checking if a requested three dimensional data block is present in said memory cache, and if not, computing three dimensional subband coefficient data blocks corresponding to said data block and storing said coefficient data in said memory cache; and
transmitting to said client three dimensional subband coefficient data blocks corresponding to said given region of interest.
18. The server according to
performing two dimensional subband transform decompositions in x-axis and y-axis directions on said image sequence to yield two-dimensionally transform-decomposed digital images; and
performing a one dimensional subband decomposition in a z-axis direction on a portion of said two-dimensionally transform-decomposed image sequence.
19. The server according to
20. The server according to
21. The server according to
22. The server according to
23. The server according to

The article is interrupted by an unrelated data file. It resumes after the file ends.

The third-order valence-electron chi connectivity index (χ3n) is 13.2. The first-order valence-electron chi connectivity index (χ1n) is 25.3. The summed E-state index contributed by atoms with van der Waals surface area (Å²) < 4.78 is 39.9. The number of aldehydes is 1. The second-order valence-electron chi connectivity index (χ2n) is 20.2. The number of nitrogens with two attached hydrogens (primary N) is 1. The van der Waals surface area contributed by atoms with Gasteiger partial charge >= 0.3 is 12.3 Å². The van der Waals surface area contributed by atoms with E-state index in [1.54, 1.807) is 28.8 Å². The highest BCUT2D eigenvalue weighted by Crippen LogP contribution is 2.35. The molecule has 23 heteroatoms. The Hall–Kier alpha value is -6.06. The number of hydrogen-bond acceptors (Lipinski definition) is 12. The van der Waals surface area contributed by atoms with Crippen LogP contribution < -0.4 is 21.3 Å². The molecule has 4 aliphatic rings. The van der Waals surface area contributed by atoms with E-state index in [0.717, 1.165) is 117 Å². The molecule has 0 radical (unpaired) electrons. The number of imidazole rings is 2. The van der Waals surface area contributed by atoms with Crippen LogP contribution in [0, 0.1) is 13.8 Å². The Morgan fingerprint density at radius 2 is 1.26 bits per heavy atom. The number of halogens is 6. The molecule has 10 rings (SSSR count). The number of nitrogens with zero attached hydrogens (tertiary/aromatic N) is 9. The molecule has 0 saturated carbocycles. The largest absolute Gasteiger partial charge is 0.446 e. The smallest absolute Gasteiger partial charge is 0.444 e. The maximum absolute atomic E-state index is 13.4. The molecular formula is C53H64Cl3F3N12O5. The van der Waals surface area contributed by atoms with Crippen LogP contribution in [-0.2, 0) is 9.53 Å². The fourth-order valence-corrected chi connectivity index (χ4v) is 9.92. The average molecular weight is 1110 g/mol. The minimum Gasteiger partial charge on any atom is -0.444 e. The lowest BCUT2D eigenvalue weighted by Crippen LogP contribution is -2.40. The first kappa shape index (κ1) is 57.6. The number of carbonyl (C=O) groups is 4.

24. The server according to
25. A computer readable recording medium that stores a computer program for progressively streaming sequences of digital source images as a three dimensional image to a client over a communications network, said computer program including instructions, which when executed, cause a computer to execute:
preprocessing said source image sequence through a three dimensional forward wavelet transform to yield three dimensional subband coefficient data comprising inter-image correlation information;
storing said three dimensional subband coefficient data in a memory cache;
receiving an ordered request list for one or more three dimensional data blocks from said client, each data block corresponding to a given region of interest;
checking if a requested three dimensional data block is present in said memory cache, and if not, computing three dimensional subband coefficient data blocks corresponding to said data block and storing said coefficient data in said memory cache; and